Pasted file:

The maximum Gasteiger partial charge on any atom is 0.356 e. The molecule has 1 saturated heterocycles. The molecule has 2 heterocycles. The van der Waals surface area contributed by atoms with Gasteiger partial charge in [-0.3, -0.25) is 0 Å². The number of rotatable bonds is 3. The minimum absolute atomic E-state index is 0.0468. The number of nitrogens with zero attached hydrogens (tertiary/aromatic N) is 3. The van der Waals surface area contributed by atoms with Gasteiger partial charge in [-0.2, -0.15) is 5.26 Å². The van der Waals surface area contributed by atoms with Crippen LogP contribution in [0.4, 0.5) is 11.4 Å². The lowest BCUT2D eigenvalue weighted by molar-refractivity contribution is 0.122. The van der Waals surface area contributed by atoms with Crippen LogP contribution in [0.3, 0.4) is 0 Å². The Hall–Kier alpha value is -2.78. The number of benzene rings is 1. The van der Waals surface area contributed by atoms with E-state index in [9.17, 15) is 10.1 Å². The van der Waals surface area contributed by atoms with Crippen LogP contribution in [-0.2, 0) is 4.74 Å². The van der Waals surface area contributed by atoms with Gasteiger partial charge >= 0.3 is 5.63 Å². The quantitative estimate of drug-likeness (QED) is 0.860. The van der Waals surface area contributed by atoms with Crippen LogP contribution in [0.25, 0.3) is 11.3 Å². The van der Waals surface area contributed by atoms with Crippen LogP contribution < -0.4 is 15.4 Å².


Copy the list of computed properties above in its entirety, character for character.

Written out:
The maximum Gasteiger partial charge on any atom is 0.356 e. The molecule has 1 saturated heterocycles. The molecule has 2 heterocycles. The van der Waals surface area contributed by atoms with Gasteiger partial charge in [-0.3, -0.25) is 0 Å². The number of rotatable bonds is 3. The minimum absolute atomic E-state index is 0.0468. The number of nitrogens with zero attached hydrogens (tertiary/aromatic N) is 3. The van der Waals surface area contributed by atoms with Gasteiger partial charge in [-0.2, -0.15) is 5.26 Å². The van der Waals surface area contributed by atoms with Crippen LogP contribution in [0.4, 0.5) is 11.4 Å². The lowest BCUT2D eigenvalue weighted by molar-refractivity contribution is 0.122. The van der Waals surface area contributed by atoms with Crippen LogP contribution in [0.3, 0.4) is 0 Å². The Hall–Kier alpha value is -2.78. The number of benzene rings is 1. The van der Waals surface area contributed by atoms with E-state index in [9.17, 15) is 10.1 Å². The van der Waals surface area contributed by atoms with Crippen LogP contribution in [-0.2, 0) is 4.74 Å². The van der Waals surface area contributed by atoms with Gasteiger partial charge >= 0.3 is 5.63 Å². The quantitative estimate of drug-likeness (QED) is 0.860. The van der Waals surface area contributed by atoms with Crippen LogP contribution in [0.25, 0.3) is 11.3 Å². The van der Waals surface area contributed by atoms with Crippen LogP contribution < -0.4 is 15.4 Å².